I recently returned from a totally unforgettable weekend in Northern California. It was the 4th Annual Napa Truffle Festival, produced by the American Truffle Company (ATC), where world class cuisine meets cutting-edge truffle science. This translates into a weekend learning everything you ever wanted to know about delicacy, from cultivating and hunting them, to tips on the best ways to buy, store and cook them.
From January 17-20, attendees could: take advantage of seminars geared toward potential growers, attend chef demonstrations, learn the secrets of training a truffle dog, join a hunt at Robert Sinskey’s new orchard (led by Rico, the truffle dog), forage for mushrooms with the Bay Area’s leading mycologists, shop for “black diamonds” at the Oxbow’s artisanal marketplace, and ingest these fabulous fungi at truffle-themed, gastronomic feasts prepared by internationally renowned Michelin Star chefs.
Below are seven truffle tips, tricks, recipes and lies that were unveiled by Ken Frank, Executive Chef/Owner of Michelin Star La Toque restaurant at The Westin Verasa Napa. Chef Frank says he has eaten more truffles than anyone he knows. He bought his first fresh truffle in 1976 from legendary Sacramento food and wine merchant, Darrell Corti, and has been hooked ever since.
The best way to store a fresh truffle is to carefully wash it, pat it dry and store it in a paper-towel lined, sealed Tupperware container. "No matter what, don't do something stupid like storing a truffle in raw rice. All it does is dry out the truffle,” said Chef Frank. To get the biggest bang for your truffle buck, you can put a couple of wrapped sticks of butter or raw eggs in the container. The aroma will easily permeate the shells and wrapper. Use both to make a decadent omelet, further enhanced with some truffle shavings.
“There is absolutely zero flavor difference between wild or farm-raised truffles and if anyone says otherwise, they are full of [crap]! I'm excited about our local orchards and believe that they can produce truffles every bit as good as their European counterparts," said Chef Frank. He also mentioned that farm-raised Australian truffles are now “spectacularly good” and he can’t wait until he can call up a neighboring farmer and say, “Could you please drop off a couple of fresh-picked truffles this morning?”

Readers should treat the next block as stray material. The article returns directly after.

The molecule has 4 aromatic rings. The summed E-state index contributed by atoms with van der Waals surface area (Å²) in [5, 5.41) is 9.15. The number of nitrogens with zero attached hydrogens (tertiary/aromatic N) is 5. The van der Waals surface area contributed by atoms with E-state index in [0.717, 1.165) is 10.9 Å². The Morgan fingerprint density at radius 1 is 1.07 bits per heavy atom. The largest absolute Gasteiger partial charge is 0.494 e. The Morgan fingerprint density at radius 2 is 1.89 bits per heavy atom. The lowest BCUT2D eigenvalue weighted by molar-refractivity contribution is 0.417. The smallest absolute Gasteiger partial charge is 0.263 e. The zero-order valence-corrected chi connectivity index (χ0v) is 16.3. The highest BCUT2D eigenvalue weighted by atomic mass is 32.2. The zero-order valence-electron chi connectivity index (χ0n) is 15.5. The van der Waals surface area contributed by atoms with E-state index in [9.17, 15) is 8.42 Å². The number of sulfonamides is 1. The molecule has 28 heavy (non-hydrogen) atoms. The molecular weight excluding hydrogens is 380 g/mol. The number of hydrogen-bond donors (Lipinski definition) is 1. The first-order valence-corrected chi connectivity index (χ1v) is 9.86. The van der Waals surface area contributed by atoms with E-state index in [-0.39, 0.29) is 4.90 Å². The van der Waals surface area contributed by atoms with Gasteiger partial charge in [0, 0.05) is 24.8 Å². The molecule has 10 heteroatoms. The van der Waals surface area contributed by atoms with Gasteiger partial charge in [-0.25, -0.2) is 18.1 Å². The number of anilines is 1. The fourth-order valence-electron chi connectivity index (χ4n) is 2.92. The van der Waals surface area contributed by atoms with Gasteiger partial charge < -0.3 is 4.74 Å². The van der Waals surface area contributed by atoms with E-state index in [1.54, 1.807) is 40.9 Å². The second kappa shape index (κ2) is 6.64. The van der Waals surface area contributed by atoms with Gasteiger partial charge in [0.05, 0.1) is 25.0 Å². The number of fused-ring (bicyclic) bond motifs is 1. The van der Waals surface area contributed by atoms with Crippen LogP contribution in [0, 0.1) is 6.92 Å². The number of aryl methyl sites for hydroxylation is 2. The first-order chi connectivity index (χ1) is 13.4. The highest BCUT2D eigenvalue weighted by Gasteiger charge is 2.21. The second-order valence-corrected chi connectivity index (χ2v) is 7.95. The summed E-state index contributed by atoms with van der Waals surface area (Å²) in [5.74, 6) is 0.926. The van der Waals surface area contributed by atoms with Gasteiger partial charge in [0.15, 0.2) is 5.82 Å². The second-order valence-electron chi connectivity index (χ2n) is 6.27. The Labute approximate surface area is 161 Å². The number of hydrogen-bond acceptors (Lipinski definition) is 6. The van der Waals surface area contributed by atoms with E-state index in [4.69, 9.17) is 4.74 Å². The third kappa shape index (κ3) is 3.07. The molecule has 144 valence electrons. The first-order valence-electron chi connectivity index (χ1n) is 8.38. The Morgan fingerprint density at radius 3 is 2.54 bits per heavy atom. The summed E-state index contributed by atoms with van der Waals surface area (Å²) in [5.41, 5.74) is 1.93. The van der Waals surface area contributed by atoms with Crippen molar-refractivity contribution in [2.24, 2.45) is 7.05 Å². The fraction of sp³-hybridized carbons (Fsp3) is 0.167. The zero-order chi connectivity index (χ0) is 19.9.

It takes approximately five to seven years for a truffle orchard to start producing. Chef Frank’s neighbor, Robert Sinskey Vineyards, planted truffle-inoculated trees in 2010, so hopefully he won’t have much longer to wait.
Commercial truffle products (truffle oil, honey, salt, etc.) are a fraud. Because of truffles very short shelf life, real truffle flavored oil is simply not a viable product. Commercially produced truffle oil is invariably artificially flavored, no matter how fancy the bottle or prestigious the purveyor, they are all chemically made utilizing a synthetic derivative, 2,4-dithiapentane.
Truffles are best eaten ASAP since they lose half their flavor after the first week. If you want to store for later use, the best way is to fold shavings or minced peel scraps into butter, and then freeze for later use. Add truffle butter to hot angel-hair pasta with a little Parmesan, for a glam dish. Chef Frank stated that “Butter is really good with truffles. Too much butter is never enough."
A scrumptious way to show off your truffle is to get a nice creamy cheese (Chef Frank recommends Mt. Tam from Cowgirl Creamery) and carefully cut it into three layers. (He wraps fishing line around two wine bottle corks and holds the corks firmly to slice even layers. Shave fresh truffles over each layer, and then put back together. Be sure not to cover it completely or else the cheese layers won’t adhere. Wrap the cheese tightly in Saran wrap and let it infuse for 48 hours.
When it comes to selecting a truffle it’s all about freshness and fragrance. You want one that feels firm and not too spongy, unless you plan on using it that day. This is one case that bigger is not necessarily better (think golf ball to lemon-sized), and you do want a truffle with smooth skin and not a lot of warts. I know how mean it seems to go on and on about an event that is already over so I just have two final tips for you.
For a romantic, gastronomic Valentine’s dinner, plan a relaxing stay at Westin Versa Napa where you can indulge in La Toque’s 32nd Annual Truffle menu for $200 per person and an additional $85 for wine pairings. If you already have Valentine’s plans, don’t worry, the menu will still be available through the end of truffle season (typically early March). The Westin Verasa Napa hotel offers the perfect getaway spot for your Napa Valley experience. You can park your car and forget about it since the hotel’s peachy-perfect location, overlooking the soothing Napa River, is just a block from the Oxbow Public Market, and then just a short stroll to the heart of downtown, where you can sip your way through 15 Napa Valley wine tasting rooms.
Check the website for the dates of The 5th Annual Napa Truffle Festival and put it on the calendar, you won’t want to miss it!
Janice Nieder could be the love child of Indiana Jones and Julia Child. She was a specialty food consultant for 12 years in New York, with a client list that included Tavern on the Green, Dean & Deluca and Sign of the Dove. After being bitten by the travel bug, her culinary adventures took her to over 90 countries, where she shared a smoked monkey dinner with a generous Shuar Indian family deep...(Read More)